Spain’s Christmas Time (Navidad) in Spain refers to the period from December 24th to January 6th. Dec. 24th is Christmas Eve (Nochebuena), which is a family celebration in which Spaniards often gather around a table loaded with exquisite delicacies to have dinner together. The annual family affair is a joyful event, where the sumptuous meal and the high spirits carry on until late at night.
Another special day that comes around during Christmas time is Dec. 28th, the “Día de los Santos Inocentes”, a day that originally commemorated the young victims of a massacre ordered by governor of Judea, Herodes. The word inocente in Spanish also means simple or naïve, and this day in Spain is celebrated in much the same way as April Fool’s Day is in other cultures, meaning Dec. 28th is a day to watch out for tricks or “inocentadas” that pranksters are looking to play on people.
While Christmas Eve is a family celebration, New Year’s Eve (Nochevieja) is a time for partying with friends. It is a night for throwing fiestas called “cotillones” or for gathering in town squares under the old clock tower waiting in anxious anticipation for it to strike twelve. According to tradition, observers must wolf down 12 grapes at this time to guarantee good fortune for the New Year. Afterward, excited revelers often offer toasts to the New Year with glasses of cava.
On Jan. 5th, many make their way to their favorite bakeries to order a Roscón de Reyes, a ring shaped cake eaten on Jan. 6th. That day, the main focus here is on the kids, as parades roll through town in which the Reyes Magos (Three Wise Men) and their pages shower candy over delighted children. After all the high emotions, nervous kids will have a tough time falling asleep that night, particularly because the following morning is the feast day of the epiphany, when the three kings will traditionally arrive from the east to leave gifts for the well-behaved.

Semana Santa traditions in Spain are vibrant celebrations, with religious origins, that take place during the days leading up to Easter Sunday. It is a time when emotion-stirring processions make their way through cities and towns across Spain. Semana Santa festivities vary by region, each displaying their own special flavor; those of the Andalusia region are particularly famous for their powerfully charged mood. What they all have in common is a passionate observance of tradition that attracts the devout and the curious each year, who gather on streets and squares to experience the intense ambience produced by music bands and float bearers featured in the processions.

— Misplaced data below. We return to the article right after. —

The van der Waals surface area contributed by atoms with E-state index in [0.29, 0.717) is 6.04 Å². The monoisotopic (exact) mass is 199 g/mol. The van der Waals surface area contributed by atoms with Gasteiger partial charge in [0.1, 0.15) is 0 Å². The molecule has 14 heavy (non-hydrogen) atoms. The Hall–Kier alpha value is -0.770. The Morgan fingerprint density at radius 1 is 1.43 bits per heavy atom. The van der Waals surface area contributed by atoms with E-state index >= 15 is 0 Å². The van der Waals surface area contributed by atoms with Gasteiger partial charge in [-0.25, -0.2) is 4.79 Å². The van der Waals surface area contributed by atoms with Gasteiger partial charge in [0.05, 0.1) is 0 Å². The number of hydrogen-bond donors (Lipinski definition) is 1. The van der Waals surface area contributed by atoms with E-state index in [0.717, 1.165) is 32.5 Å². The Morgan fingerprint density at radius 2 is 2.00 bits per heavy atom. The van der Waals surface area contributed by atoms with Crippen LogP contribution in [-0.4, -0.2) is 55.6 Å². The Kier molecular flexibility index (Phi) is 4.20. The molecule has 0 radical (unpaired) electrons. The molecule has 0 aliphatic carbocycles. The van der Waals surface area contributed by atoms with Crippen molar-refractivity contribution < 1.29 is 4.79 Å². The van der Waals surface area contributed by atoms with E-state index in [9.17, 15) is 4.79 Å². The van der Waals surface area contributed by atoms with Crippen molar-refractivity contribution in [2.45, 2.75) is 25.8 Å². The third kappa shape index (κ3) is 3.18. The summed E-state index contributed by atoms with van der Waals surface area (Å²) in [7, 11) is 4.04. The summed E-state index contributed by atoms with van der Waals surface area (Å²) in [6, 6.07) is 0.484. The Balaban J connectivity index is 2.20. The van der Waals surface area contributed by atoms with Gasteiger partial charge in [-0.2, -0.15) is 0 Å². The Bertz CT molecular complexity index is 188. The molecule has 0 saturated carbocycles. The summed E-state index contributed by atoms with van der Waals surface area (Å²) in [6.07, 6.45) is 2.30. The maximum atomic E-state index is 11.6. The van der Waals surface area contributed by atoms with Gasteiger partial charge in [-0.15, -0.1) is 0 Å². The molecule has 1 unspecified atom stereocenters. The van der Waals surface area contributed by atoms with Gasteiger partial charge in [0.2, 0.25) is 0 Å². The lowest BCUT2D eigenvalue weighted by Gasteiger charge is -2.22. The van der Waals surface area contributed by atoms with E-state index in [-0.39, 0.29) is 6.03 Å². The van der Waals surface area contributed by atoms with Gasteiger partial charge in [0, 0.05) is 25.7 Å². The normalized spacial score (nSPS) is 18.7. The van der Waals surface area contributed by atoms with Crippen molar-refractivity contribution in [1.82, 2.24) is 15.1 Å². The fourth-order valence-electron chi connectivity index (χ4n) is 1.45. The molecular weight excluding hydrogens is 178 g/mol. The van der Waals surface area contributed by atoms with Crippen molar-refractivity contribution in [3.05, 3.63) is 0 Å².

Many procession participants are members of brotherhoods. Art and religion seem merged into one with sculptures of images created by superb craftsmen. The best ones date back to the 16th and 17th centuries and can still be seen today.
Even if you are not religious, it is difficult not to be moved, the atmosphere is so vital and poignant. For some it is a fun filled fiesta time, for others a week of ritual and reflection. Without a doubt, Holy Week is a tradition that is an integral part of the culture and appropriately reflects the spirit of the people.
Year after year, each and every village proudly enjoys the beauty and mystery of “Semana Santa” although there are variances and some towns for instance, will preserve certain traditions more than others. The villages and hamlets generally hold their parades on Thursdays and Fridays, while the large capital cities have weeklong celebrations and attract thousands of people from far and wide.